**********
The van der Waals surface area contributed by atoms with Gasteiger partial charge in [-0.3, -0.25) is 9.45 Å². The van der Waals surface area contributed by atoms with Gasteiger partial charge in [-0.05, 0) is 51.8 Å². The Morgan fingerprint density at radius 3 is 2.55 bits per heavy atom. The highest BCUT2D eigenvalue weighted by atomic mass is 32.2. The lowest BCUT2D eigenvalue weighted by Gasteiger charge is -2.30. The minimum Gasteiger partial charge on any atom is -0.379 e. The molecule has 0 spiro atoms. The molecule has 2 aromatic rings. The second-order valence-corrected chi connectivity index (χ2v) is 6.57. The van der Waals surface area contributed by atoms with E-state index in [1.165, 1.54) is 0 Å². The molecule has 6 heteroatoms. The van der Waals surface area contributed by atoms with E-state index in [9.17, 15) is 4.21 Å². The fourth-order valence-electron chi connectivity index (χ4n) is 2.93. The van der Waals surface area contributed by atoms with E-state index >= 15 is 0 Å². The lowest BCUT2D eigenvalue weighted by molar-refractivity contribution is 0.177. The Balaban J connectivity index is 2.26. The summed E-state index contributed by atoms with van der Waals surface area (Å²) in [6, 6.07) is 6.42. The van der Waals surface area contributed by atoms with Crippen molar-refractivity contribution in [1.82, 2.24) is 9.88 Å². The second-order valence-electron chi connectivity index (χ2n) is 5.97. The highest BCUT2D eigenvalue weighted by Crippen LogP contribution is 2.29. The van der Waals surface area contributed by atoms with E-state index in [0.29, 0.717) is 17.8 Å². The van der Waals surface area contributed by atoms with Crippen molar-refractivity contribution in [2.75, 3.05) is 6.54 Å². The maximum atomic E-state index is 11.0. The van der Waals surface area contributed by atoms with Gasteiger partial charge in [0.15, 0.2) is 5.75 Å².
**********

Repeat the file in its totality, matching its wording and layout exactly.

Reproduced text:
The van der Waals surface area contributed by atoms with Gasteiger partial charge in [-0.3, -0.25) is 9.45 Å². The van der Waals surface area contributed by atoms with Gasteiger partial charge in [-0.05, 0) is 51.8 Å². The Morgan fingerprint density at radius 3 is 2.55 bits per heavy atom. The highest BCUT2D eigenvalue weighted by atomic mass is 32.2. The lowest BCUT2D eigenvalue weighted by Gasteiger charge is -2.30. The minimum Gasteiger partial charge on any atom is -0.379 e. The molecule has 0 spiro atoms. The molecule has 2 aromatic rings. The second-order valence-corrected chi connectivity index (χ2v) is 6.57. The van der Waals surface area contributed by atoms with E-state index in [1.165, 1.54) is 0 Å². The molecule has 6 heteroatoms. The van der Waals surface area contributed by atoms with E-state index in [9.17, 15) is 4.21 Å². The fourth-order valence-electron chi connectivity index (χ4n) is 2.93. The van der Waals surface area contributed by atoms with E-state index >= 15 is 0 Å². The lowest BCUT2D eigenvalue weighted by molar-refractivity contribution is 0.177. The Balaban J connectivity index is 2.26. The summed E-state index contributed by atoms with van der Waals surface area (Å²) in [6, 6.07) is 6.42. The van der Waals surface area contributed by atoms with Crippen molar-refractivity contribution in [1.82, 2.24) is 9.88 Å². The second-order valence-electron chi connectivity index (χ2n) is 5.97. The highest BCUT2D eigenvalue weighted by Crippen LogP contribution is 2.29. The van der Waals surface area contributed by atoms with E-state index in [0.29, 0.717) is 17.8 Å². The van der Waals surface area contributed by atoms with Crippen molar-refractivity contribution in [2.75, 3.05) is 6.54 Å². The maximum atomic E-state index is 11.0. The van der Waals surface area contributed by atoms with Gasteiger partial charge in [0.15, 0.2) is 5.75 Å².